Yanking my unruly hair into a braid and zipping my jacket, I pushed open the front door and inhaled fresh desert air into my lungs. I kept my red eyes lowered to avoid unwanted attention from passersby, and rushed to the trail that ran the length of Kfar Azza’s perimeter. Though I’d set out with no destination in mind, I slowed my pace upon reaching the stark wire fence at the edge of the kibbutz. I paused to gaze across the desolate stretch of sand that separated me from the silver Gaza Strip, looming just over a kilometer away. At any moment, the sirens could begin, and I’d be sent scrambling to the white-walled bomb shelter I’d come to know so well. Right then, however, I didn’t care.

As I stood there rigidly, my mind returned to the second list on the sheet of paper, which now sat balled on my apartment floor. Go work on an organic farm somewhere else in Israel. “I can’t,” I answered weakly to myself. “Mom is right. It won’t get any better. I thought I’d succeed here and instead I find myself standing foolishly in front on a class of laughing Israeli high schoolers every day, trying to teach them when they don’t care to learn. Chances are I’ll be just as lost on some farm. And I can’t give up. That’s not what this family does. I cannot disappoint the people who got me to where I am.”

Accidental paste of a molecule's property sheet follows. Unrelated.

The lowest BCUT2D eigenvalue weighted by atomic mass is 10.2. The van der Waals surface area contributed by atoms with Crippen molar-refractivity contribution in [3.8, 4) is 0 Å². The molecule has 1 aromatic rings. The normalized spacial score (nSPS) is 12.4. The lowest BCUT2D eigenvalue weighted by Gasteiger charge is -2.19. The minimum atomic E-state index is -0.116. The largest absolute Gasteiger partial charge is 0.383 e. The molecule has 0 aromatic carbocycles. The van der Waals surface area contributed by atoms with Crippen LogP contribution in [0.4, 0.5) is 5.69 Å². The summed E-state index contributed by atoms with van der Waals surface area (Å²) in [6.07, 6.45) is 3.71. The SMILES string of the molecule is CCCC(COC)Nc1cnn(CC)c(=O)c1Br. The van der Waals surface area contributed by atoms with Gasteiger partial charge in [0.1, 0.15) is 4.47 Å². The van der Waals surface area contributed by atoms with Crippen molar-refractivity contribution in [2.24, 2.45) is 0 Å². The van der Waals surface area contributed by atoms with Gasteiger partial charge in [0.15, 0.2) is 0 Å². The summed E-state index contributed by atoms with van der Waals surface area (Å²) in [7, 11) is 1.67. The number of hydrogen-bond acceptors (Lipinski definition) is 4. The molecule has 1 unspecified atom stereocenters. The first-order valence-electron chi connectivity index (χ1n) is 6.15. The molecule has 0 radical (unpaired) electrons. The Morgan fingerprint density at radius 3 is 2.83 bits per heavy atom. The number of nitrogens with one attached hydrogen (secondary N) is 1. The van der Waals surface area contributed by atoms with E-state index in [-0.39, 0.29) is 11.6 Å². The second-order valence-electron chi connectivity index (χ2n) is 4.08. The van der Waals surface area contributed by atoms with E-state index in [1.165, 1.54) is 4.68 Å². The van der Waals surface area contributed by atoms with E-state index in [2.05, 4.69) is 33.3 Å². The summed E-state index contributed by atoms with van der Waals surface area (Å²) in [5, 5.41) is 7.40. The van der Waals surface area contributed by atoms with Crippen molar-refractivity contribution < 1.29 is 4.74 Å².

I heard the gravel crunch behind me and turned to see two young soldiers heading toward the kibbutz army base. They nodded, raised their tanned hands in a wave, and continued on. I watched as the long-barreled guns slung across their green backs bobbed off into the distance. Enviously, I realized that their every step brought them closer to a destination where they were expected and where a role awaited them. They had tangible tasks to complete and would go to sleep that night knowing they had done them.